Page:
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Wednesday round-up


  • At The Economist’s Democracy in America blog, Steven Mazie looks at partisanship on the Court and suggests that the Court’s current Term “provides more evidence of the current liberals’ relative neutrality vis-a-vis their conservative brethren.”
  • With the sixtieth anniversary of the Court’s ruling in Brown v. Board of Education just a few days away, Erwin Chemerinsky looks back at the decision at ACSblog.  He contends both that, despite the ruling, “American public schools remain separate and unequal” and that the “Supreme Court deserves a great deal of the blame” for that problem.
  • At Pollvogtarian, Susannah Pollvogt compares the Court’s 1996 opinion in Romer v. Evans and its 2014 opinion in Schuette v. Coalition to Defend Affirmative Action, both of which were authored by Justice Anthony Kennedy.  She suggests that “it is difficult to escape the conclusion that the only difference between” them is the identity of the minority group being harmed.”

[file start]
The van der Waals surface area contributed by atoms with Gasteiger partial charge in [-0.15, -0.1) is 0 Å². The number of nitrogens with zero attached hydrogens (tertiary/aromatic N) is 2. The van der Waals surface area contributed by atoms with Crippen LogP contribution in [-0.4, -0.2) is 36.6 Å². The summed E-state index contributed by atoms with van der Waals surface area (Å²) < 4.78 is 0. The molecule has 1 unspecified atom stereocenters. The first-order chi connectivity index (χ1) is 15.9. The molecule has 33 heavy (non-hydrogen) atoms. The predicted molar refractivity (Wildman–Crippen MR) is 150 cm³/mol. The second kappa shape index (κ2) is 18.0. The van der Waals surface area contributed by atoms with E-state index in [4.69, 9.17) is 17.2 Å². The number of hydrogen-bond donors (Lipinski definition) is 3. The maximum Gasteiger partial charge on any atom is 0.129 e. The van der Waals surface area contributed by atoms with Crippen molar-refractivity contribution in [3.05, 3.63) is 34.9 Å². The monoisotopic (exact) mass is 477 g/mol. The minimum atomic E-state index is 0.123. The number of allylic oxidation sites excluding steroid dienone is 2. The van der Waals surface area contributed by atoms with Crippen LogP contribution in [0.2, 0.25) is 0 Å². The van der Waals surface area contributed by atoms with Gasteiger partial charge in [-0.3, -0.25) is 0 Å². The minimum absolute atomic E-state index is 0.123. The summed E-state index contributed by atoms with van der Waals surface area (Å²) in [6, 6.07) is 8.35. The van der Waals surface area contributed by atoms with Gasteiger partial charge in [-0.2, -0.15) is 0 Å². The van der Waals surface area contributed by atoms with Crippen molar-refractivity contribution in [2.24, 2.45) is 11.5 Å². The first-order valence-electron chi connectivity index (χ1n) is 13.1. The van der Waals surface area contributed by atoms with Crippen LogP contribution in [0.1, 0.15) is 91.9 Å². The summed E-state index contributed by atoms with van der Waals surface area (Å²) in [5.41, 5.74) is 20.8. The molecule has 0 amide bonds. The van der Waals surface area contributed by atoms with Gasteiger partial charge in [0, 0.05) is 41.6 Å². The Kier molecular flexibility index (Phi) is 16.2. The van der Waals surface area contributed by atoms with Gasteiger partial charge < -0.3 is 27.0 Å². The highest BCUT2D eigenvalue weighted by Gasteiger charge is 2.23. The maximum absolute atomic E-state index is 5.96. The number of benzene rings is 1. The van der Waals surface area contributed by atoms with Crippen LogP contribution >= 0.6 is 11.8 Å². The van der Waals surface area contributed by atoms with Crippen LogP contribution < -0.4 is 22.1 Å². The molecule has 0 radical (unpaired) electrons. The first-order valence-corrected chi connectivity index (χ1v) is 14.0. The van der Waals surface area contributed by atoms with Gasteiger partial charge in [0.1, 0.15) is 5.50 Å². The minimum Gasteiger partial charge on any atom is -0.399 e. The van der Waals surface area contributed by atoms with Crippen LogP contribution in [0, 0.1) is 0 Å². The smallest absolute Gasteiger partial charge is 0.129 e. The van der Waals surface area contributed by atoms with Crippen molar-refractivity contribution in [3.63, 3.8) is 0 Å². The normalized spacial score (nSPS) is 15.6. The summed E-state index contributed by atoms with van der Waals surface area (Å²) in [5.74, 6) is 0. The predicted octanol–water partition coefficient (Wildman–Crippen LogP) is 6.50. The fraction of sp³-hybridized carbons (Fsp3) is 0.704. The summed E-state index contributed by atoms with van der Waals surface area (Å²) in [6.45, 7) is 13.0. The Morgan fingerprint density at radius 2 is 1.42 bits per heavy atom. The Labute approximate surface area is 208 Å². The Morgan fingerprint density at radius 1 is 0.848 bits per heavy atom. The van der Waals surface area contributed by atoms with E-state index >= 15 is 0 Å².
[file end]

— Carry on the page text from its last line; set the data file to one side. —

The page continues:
• John Fritze of The Baltimore Sun reports that a University of Maryland law professor whose book was cited in the Court’s recent decision in Town of Greece v. Galloway, upholding a New York town’s prayer practice, contends that “the decision misread the point of his book and took the quote out of context in a way that allowed the justices to draw an entirely different conclusion about how the Founding Fathers approached religion in public.”

[Disclosure: Kevin Russell of Goldstein & Russell, P.C., whose attorneys contribute to this blog in various capacities, is among the counsel on an amicus brief in support of the respondents in Schuette.  However, I am not affiliated with the firm.]

Recommended Citation: Amy Howe, Wednesday round-up, SCOTUSblog (May. 14, 2014, 6:16 AM),